So where is that Wyoming health care solution?

Governor Matt Mead speaks during a July 2012 National Governors Association meeting in Williamsburg, Virgina. Mead and 22 state senators recently chose to avoid Medicaid expansion in Wyoming
Governor Matt Mead speaks during a July 2012 National Governors Association meeting in Williamsburg, Virgina. Mead and 22 state senators recently chose to avoid Medicaid expansion in Wyoming. (Courtesy of Gov. Matt Mead’s Office — click to view)
Governor Matt Mead speaks during a July 2012 National Governors Association meeting in Williamsburg, Virgina. Mead and 22 state senators recently chose to avoid Medicaid expansion in Wyoming. (Courtesy of Gov. Matt Mead’s Office — click to view)
Guest column by Kerry Drake
February 12, 2013

Facts, common sense, what’s good for the people — they all fly out the window when some conservative Wyoming politicians are determined to show how much they distrust the federal government.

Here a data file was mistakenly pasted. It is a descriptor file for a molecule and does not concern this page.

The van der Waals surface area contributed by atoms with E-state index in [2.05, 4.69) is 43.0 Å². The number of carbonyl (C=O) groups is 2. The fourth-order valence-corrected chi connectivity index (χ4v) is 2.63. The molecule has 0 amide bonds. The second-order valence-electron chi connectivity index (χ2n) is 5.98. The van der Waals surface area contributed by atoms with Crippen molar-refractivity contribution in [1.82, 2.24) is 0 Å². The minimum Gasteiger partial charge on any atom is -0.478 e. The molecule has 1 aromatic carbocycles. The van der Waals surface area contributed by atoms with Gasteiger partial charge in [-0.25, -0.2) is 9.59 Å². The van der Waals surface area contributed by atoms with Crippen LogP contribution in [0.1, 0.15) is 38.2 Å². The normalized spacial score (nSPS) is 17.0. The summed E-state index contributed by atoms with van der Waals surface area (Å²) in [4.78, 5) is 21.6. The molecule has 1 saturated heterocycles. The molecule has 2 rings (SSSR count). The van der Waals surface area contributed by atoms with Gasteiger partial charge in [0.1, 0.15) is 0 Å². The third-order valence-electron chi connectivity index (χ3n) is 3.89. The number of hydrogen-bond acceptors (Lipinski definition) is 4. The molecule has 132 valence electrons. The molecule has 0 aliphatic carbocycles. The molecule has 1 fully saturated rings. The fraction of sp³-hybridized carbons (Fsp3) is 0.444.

Kerry Drake
Kerry Drake

It’s happened many times before, but never to the absurd level it did when Gov. Matt Mead and 22 state senators killed Medicaid expansion in Wyoming this session.

No matter how one looks at the issue, they blew it — far worse than most people realize.

On a fiscal level, the state could have saved an estimated $47 million over the next six years, according to a Wyoming Department of Health study. By not committing to a full expansion of Medicaid, Wyoming will have to spend nearly $80 million more than it should have.

That isn’t just fiscal ineptitude, it’s legislative malpractice.

At a time when state agencies are dealing with budget cuts and officials have called for fiscal responsibility, killing the program’s expansion was an insane decision. It was the culmination of a string of blatantly stupid moves to show how much disdain Wyoming has for the feds and the Affordable Care Act, known as Obamacare.

After several years of study, the Wyoming Health Care Commission concluded that expanding Medicaid was the best way to cover all low-income adults and families in the state.